IT band, piriformis, carpal tunnel, The Incredibles – what do these all have in common?
SYNDROME. We have a Syndrome Syndrome because of how frustrating it is to see someone with an “xyz” syndrome.
A syndrome is just a collection of symptoms, meaning there a bunch of things going on, but no one really knows what the root of the issue is, so it’s a diagnosis of exclusion.
IT Band Syndrome
One of the most common syndromes is IT band syndrome, and it’s not what most people think. The IT band is such a strong structure that to really “stretch” it, you would have to rip it out of your body and hang an elephant from it to begin to feel a stretch.
When people complain of IT band syndrome, they are typically referring to a pain that originates around their outer hip, near the glute region, and goes down toward the outside, or lateral, part of the knee.
The pain point varies from person to person, but can either be at the knee or hip, or somewhere within those two points. In physical therapy, we tend to see this IT band syndrome diagnosis in runners, athletes who do a lot of squatting, or those doing a lot of repetitive movements.
Tale of Symptoms
It’s important to address the symptom behavior rather than the label “syndrome” itself. When you start realizing that you have control over how you move and that how you move effects how you feel and is a factor in your pain, you are much better set up to be able to guide yourself through rehabilitation. Your goal is to move pain free once again.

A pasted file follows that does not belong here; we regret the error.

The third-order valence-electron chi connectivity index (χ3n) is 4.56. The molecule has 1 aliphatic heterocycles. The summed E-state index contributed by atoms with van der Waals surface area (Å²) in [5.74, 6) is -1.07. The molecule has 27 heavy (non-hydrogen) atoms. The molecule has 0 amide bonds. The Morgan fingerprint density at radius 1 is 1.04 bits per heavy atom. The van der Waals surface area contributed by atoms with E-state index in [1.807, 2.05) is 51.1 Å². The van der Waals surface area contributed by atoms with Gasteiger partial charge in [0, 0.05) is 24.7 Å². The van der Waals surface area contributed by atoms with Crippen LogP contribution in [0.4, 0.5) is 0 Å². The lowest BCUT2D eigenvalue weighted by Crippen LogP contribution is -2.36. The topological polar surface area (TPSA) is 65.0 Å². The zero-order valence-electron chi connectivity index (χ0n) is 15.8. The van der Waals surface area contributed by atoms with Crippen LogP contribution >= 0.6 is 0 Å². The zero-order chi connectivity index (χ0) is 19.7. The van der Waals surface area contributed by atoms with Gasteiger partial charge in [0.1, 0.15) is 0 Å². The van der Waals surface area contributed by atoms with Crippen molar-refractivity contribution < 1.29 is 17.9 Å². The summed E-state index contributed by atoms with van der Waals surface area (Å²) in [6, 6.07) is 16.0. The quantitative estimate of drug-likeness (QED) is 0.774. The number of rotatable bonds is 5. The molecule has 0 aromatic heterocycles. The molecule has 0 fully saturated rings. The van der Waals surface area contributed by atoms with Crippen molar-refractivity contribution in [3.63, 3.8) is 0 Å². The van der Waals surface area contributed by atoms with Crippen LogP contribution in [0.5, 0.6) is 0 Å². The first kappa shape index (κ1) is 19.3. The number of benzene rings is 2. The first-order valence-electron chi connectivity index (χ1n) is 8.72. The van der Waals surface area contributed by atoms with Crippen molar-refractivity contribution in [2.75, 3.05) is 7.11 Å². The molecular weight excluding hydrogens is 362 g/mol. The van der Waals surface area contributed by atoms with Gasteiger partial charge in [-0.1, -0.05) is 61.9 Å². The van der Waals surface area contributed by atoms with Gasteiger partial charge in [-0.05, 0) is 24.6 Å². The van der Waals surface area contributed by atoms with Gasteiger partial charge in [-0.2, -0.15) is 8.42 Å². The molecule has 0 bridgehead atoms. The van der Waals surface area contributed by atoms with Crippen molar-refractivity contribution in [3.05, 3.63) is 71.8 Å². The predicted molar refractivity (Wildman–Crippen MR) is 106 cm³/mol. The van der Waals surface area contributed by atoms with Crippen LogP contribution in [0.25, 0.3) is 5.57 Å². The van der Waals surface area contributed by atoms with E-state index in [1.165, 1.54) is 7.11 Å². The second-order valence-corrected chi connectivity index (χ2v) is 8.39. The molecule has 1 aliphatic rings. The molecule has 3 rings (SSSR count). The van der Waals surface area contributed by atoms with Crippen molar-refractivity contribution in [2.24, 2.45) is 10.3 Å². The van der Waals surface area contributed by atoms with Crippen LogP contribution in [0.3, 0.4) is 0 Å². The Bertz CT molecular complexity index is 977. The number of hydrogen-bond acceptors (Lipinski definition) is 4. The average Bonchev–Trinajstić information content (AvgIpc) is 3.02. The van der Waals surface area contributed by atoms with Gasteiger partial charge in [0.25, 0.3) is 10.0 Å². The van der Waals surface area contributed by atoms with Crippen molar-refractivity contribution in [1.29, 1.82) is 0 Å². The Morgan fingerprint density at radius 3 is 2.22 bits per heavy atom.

Location, Location, Location
When patients come to us with pain on the lateral part of their knee, our immediate thought is not “IT band syndrome;” rather, we think about what could possibly be causing those symptoms in that area. The IT band originates at the hip as two muscles: the tensor fasciae latae muscle and the gluteus maximus.
When something is off kilter with one of those two muscles, it will throw off the tension in the IT band, so the IT band essentially becomes an innocent bystander, between a rock and a hard place, the muscles and the attachment at the knee.
A bothersome IT band has very little to do with the IT band itself, but rather your overall movement and possibly irritation coming from the hip or low back. Since the problematic origin is at the hip, we would look at the hip and the low back. We would also look at several different movements, such as a squat or a lunge, to identify what is throwing off that normal range of motion. Once we run a patient through these movements, we are able to get a clear picture and we get rid of that IT band syndrome diagnosis.
Remember, where pain is doesn’t equal what it is. In other words, don’t be fooled by the location of your pain.